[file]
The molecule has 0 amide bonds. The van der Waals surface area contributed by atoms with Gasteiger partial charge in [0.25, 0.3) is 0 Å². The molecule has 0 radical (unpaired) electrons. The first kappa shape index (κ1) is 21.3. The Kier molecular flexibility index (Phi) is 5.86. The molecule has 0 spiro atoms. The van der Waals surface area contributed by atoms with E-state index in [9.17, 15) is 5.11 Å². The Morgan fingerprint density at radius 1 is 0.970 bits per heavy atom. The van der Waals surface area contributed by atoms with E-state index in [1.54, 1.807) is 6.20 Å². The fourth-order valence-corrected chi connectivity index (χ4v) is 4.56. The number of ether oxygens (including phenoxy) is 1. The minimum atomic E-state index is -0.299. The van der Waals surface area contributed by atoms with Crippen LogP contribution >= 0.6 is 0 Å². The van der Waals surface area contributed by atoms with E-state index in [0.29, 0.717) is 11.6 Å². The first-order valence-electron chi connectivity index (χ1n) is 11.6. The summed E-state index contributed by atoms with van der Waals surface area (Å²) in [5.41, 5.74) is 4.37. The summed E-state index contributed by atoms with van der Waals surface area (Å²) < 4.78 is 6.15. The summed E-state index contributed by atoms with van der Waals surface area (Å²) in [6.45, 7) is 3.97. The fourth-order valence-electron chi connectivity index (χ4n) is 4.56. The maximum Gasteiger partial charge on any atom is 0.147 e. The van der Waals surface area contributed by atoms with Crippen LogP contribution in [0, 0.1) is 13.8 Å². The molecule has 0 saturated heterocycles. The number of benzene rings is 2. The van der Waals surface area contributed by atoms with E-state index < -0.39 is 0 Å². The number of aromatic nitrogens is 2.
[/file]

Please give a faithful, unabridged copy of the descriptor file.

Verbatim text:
The molecule has 0 amide bonds. The van der Waals surface area contributed by atoms with Gasteiger partial charge in [0.25, 0.3) is 0 Å². The molecule has 0 radical (unpaired) electrons. The first kappa shape index (κ1) is 21.3. The Kier molecular flexibility index (Phi) is 5.86. The molecule has 0 spiro atoms. The van der Waals surface area contributed by atoms with E-state index in [9.17, 15) is 5.11 Å². The Morgan fingerprint density at radius 1 is 0.970 bits per heavy atom. The van der Waals surface area contributed by atoms with E-state index in [1.54, 1.807) is 6.20 Å². The fourth-order valence-corrected chi connectivity index (χ4v) is 4.56. The number of ether oxygens (including phenoxy) is 1. The minimum atomic E-state index is -0.299. The van der Waals surface area contributed by atoms with Crippen LogP contribution >= 0.6 is 0 Å². The van der Waals surface area contributed by atoms with E-state index in [0.29, 0.717) is 11.6 Å². The first-order valence-electron chi connectivity index (χ1n) is 11.6. The summed E-state index contributed by atoms with van der Waals surface area (Å²) in [5.41, 5.74) is 4.37. The summed E-state index contributed by atoms with van der Waals surface area (Å²) < 4.78 is 6.15. The summed E-state index contributed by atoms with van der Waals surface area (Å²) in [6.45, 7) is 3.97. The fourth-order valence-electron chi connectivity index (χ4n) is 4.56. The maximum Gasteiger partial charge on any atom is 0.147 e. The van der Waals surface area contributed by atoms with Crippen LogP contribution in [0, 0.1) is 13.8 Å². The molecule has 0 saturated heterocycles. The number of benzene rings is 2. The van der Waals surface area contributed by atoms with E-state index < -0.39 is 0 Å². The number of aromatic nitrogens is 2.